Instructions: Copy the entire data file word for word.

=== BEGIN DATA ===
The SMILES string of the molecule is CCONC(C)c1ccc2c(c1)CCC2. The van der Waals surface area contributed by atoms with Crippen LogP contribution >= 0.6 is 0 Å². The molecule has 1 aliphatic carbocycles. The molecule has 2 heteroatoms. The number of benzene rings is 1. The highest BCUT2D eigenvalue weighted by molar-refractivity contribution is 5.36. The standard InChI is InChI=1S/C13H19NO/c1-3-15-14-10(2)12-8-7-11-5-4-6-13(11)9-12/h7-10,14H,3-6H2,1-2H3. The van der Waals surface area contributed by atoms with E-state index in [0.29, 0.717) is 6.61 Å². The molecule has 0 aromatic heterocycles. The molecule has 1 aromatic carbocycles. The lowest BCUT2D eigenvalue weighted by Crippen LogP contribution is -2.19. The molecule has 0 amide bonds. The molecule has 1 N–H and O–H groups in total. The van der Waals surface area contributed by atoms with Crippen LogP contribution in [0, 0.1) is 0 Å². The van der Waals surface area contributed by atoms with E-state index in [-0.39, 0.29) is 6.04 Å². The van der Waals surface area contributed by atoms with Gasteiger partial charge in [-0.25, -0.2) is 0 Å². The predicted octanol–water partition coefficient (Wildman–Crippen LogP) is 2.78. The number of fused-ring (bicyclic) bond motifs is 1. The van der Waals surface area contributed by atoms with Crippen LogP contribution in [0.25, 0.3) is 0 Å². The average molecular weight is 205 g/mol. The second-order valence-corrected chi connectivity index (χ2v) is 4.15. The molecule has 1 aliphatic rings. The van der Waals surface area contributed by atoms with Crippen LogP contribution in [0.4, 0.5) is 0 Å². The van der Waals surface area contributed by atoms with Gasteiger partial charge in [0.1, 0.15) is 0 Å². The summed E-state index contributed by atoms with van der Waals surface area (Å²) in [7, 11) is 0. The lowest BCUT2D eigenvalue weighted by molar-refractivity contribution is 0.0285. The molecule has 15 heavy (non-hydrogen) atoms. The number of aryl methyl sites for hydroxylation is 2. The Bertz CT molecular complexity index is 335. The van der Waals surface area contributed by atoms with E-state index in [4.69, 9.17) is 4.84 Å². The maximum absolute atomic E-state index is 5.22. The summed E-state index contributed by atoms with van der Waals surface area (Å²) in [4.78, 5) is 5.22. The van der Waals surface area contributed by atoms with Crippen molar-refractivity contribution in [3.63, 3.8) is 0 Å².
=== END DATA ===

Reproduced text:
The SMILES string of the molecule is CCONC(C)c1ccc2c(c1)CCC2. The van der Waals surface area contributed by atoms with Crippen LogP contribution >= 0.6 is 0 Å². The molecule has 1 aliphatic carbocycles. The molecule has 2 heteroatoms. The number of benzene rings is 1. The highest BCUT2D eigenvalue weighted by molar-refractivity contribution is 5.36. The standard InChI is InChI=1S/C13H19NO/c1-3-15-14-10(2)12-8-7-11-5-4-6-13(11)9-12/h7-10,14H,3-6H2,1-2H3. The van der Waals surface area contributed by atoms with E-state index in [0.29, 0.717) is 6.61 Å². The molecule has 0 aromatic heterocycles. The molecule has 1 aromatic carbocycles. The lowest BCUT2D eigenvalue weighted by Crippen LogP contribution is -2.19. The molecule has 0 amide bonds. The molecule has 1 N–H and O–H groups in total. The van der Waals surface area contributed by atoms with Crippen LogP contribution in [0, 0.1) is 0 Å². The van der Waals surface area contributed by atoms with E-state index in [-0.39, 0.29) is 6.04 Å². The van der Waals surface area contributed by atoms with Gasteiger partial charge in [-0.25, -0.2) is 0 Å². The predicted octanol–water partition coefficient (Wildman–Crippen LogP) is 2.78. The number of fused-ring (bicyclic) bond motifs is 1. The van der Waals surface area contributed by atoms with Crippen LogP contribution in [0.25, 0.3) is 0 Å². The average molecular weight is 205 g/mol. The second-order valence-corrected chi connectivity index (χ2v) is 4.15. The molecule has 1 aliphatic rings. The van der Waals surface area contributed by atoms with Crippen LogP contribution in [0.4, 0.5) is 0 Å². The van der Waals surface area contributed by atoms with Gasteiger partial charge in [0.1, 0.15) is 0 Å². The summed E-state index contributed by atoms with van der Waals surface area (Å²) in [7, 11) is 0. The lowest BCUT2D eigenvalue weighted by molar-refractivity contribution is 0.0285. The molecule has 15 heavy (non-hydrogen) atoms. The number of aryl methyl sites for hydroxylation is 2. The Bertz CT molecular complexity index is 335. The van der Waals surface area contributed by atoms with E-state index in [4.69, 9.17) is 4.84 Å². The maximum absolute atomic E-state index is 5.22. The summed E-state index contributed by atoms with van der Waals surface area (Å²) in [4.78, 5) is 5.22. The van der Waals surface area contributed by atoms with Crippen molar-refractivity contribution in [3.63, 3.8) is 0 Å².